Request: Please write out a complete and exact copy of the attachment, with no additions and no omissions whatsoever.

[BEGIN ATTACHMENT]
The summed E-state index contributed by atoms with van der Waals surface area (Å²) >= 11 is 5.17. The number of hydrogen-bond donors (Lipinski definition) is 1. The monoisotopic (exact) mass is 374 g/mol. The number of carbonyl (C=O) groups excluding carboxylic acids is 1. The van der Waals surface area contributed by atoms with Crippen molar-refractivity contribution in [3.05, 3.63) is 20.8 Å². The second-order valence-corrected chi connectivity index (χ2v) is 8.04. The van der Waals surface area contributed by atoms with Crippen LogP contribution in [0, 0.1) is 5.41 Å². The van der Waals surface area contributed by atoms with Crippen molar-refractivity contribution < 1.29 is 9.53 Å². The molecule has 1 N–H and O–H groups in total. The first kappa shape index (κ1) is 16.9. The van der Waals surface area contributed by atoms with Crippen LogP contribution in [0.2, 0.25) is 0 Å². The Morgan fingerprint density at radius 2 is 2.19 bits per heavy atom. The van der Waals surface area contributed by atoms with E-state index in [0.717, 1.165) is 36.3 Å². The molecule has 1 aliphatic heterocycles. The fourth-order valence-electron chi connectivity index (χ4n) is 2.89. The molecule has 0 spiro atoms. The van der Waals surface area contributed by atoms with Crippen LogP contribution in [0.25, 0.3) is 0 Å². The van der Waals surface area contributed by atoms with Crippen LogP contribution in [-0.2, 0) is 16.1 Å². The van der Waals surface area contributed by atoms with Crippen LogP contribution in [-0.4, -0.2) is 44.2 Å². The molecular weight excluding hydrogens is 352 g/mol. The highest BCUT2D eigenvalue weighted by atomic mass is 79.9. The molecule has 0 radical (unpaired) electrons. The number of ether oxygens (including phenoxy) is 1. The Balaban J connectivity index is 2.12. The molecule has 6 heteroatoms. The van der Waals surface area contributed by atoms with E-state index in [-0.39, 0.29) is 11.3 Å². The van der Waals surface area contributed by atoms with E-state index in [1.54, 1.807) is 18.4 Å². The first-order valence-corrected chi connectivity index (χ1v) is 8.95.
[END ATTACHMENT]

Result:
The summed E-state index contributed by atoms with van der Waals surface area (Å²) >= 11 is 5.17. The number of hydrogen-bond donors (Lipinski definition) is 1. The monoisotopic (exact) mass is 374 g/mol. The number of carbonyl (C=O) groups excluding carboxylic acids is 1. The van der Waals surface area contributed by atoms with Crippen molar-refractivity contribution in [3.05, 3.63) is 20.8 Å². The second-order valence-corrected chi connectivity index (χ2v) is 8.04. The van der Waals surface area contributed by atoms with Crippen LogP contribution in [0, 0.1) is 5.41 Å². The van der Waals surface area contributed by atoms with Crippen molar-refractivity contribution < 1.29 is 9.53 Å². The molecule has 1 N–H and O–H groups in total. The first kappa shape index (κ1) is 16.9. The van der Waals surface area contributed by atoms with Crippen LogP contribution in [0.2, 0.25) is 0 Å². The Morgan fingerprint density at radius 2 is 2.19 bits per heavy atom. The van der Waals surface area contributed by atoms with E-state index in [0.717, 1.165) is 36.3 Å². The molecule has 1 aliphatic heterocycles. The fourth-order valence-electron chi connectivity index (χ4n) is 2.89. The molecule has 0 spiro atoms. The van der Waals surface area contributed by atoms with Crippen LogP contribution in [0.25, 0.3) is 0 Å². The van der Waals surface area contributed by atoms with Crippen LogP contribution in [-0.2, 0) is 16.1 Å². The van der Waals surface area contributed by atoms with Crippen LogP contribution in [-0.4, -0.2) is 44.2 Å². The molecular weight excluding hydrogens is 352 g/mol. The highest BCUT2D eigenvalue weighted by atomic mass is 79.9. The molecule has 0 radical (unpaired) electrons. The number of ether oxygens (including phenoxy) is 1. The Balaban J connectivity index is 2.12. The molecule has 6 heteroatoms. The van der Waals surface area contributed by atoms with E-state index in [-0.39, 0.29) is 11.3 Å². The van der Waals surface area contributed by atoms with E-state index in [1.54, 1.807) is 18.4 Å². The first-order valence-corrected chi connectivity index (χ1v) is 8.95.